New South African road law will allow bad drivers to go to ‘rehab’

The Road Traffic Infringement Agency (RTIA) says that South Africa’s new Administrative Adjudication of Road Traffic Offences (Aarto) Act is not punitive and instead will encourage better behaviour on the country’s roads.

Addressing the media in Pretoria on Thursday (19 September), the agency’s registrar, Japh Chuwe, said that the new law makes provision for drivers who ordinarily would have their licenses suspended for breaking the law.

“It is intended to adequately address non-compliant behaviour and contribute to a change in the behaviour and attitudes of motorists to one of easy compliance to road traffic laws,” he said.

“The act proposes to give motorists whose driving licenses would have been suspended an opportunity to redeem themselves through attendance of rehabilitation programmes in order to be allowed to drive again earlier than the prescribed suspension period.”

Chuwe added that the act would usher in ‘a new and radical approach to the management of all road traffic issues and increase safety on the roads’.

“In essence, the implementation of the Aarto seeks to change the behaviour of motorists. The critical over-arching goal is road safety,” he said.

“By implementing the Aarto, we will be able to change people’s behaviour from wanton disregard for road traffic laws, effecting zero-tolerant policies to traffic violations and inculcate a new habit of voluntary compliance to road traffic laws.

“When this is achieved, all road users in the country will be able to fully enjoy the use and benefits of the country’s road infrastructure network,” he said.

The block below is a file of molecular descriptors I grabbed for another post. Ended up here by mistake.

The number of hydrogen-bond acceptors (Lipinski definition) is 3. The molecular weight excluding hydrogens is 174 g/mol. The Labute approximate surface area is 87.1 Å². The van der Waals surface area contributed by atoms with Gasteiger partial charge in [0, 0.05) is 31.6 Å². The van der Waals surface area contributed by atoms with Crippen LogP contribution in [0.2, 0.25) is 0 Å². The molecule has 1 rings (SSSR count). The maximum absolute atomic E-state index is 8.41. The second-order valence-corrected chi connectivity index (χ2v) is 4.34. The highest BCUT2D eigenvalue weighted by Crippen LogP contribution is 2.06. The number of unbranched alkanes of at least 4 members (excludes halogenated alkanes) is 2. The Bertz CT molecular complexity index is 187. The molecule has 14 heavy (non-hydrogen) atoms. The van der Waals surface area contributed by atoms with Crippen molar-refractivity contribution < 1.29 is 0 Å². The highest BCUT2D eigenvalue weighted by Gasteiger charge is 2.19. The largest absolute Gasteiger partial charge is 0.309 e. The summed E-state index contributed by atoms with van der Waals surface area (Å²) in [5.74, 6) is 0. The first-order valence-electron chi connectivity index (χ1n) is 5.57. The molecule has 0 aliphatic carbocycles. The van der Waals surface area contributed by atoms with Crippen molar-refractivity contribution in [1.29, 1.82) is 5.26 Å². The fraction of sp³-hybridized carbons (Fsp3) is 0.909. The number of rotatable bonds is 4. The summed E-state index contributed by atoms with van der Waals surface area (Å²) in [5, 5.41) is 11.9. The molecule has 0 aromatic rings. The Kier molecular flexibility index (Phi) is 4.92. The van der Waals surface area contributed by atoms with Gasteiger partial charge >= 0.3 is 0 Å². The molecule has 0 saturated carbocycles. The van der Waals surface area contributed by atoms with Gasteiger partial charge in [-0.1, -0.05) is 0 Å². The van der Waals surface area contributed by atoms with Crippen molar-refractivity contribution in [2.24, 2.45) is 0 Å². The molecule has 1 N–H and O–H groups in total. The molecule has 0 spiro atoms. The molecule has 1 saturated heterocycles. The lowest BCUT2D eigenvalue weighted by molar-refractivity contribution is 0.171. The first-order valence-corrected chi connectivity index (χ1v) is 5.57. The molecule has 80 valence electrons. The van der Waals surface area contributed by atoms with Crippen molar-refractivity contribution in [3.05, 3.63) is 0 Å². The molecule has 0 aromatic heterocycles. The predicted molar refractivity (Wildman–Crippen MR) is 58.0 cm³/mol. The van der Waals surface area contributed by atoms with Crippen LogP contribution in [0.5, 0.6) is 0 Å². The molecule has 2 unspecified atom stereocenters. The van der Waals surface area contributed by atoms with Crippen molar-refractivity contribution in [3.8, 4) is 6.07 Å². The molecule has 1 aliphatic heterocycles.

Chuwe said that the transport minister Fikile Mbalula was currently working on national rollout plans for the Aarto Act, but did not indicate when it will be officially implemented.

Signed into law by President Cyril Ramaphosa in August, the legislation is perhaps known for its proposed introduction of a demerit system for South African drivers, and it is expected to fundamentally change driving in the country.

Some of the biggest changes include:

  • A new demerit system will be introduced. Depending on the severity of the offence, 1-6 points are allocated for offences. If an infringer has more than 12 points, it will result in the disqualification of the driving licence and three suspensions result in its cancellation;
  • Failing to pay traffic fines can lead to a block on obtaining driving and vehicle licences and an administrative fee – in addition to other penalties;
  • Where documents previously had to be delivered by registered mail through the post office, in terms of the amendment, authorities will now also be able to serve documents electronically and can send reminders via WhatsApp and SMS;
  • The establishment of a new Appeals Tribunal which will preside over issues that are raised under the new bill.

Read: This is how South Africa’s new demerit system will hit your insurance

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New South African road law will allow bad drivers to go to ‘rehab’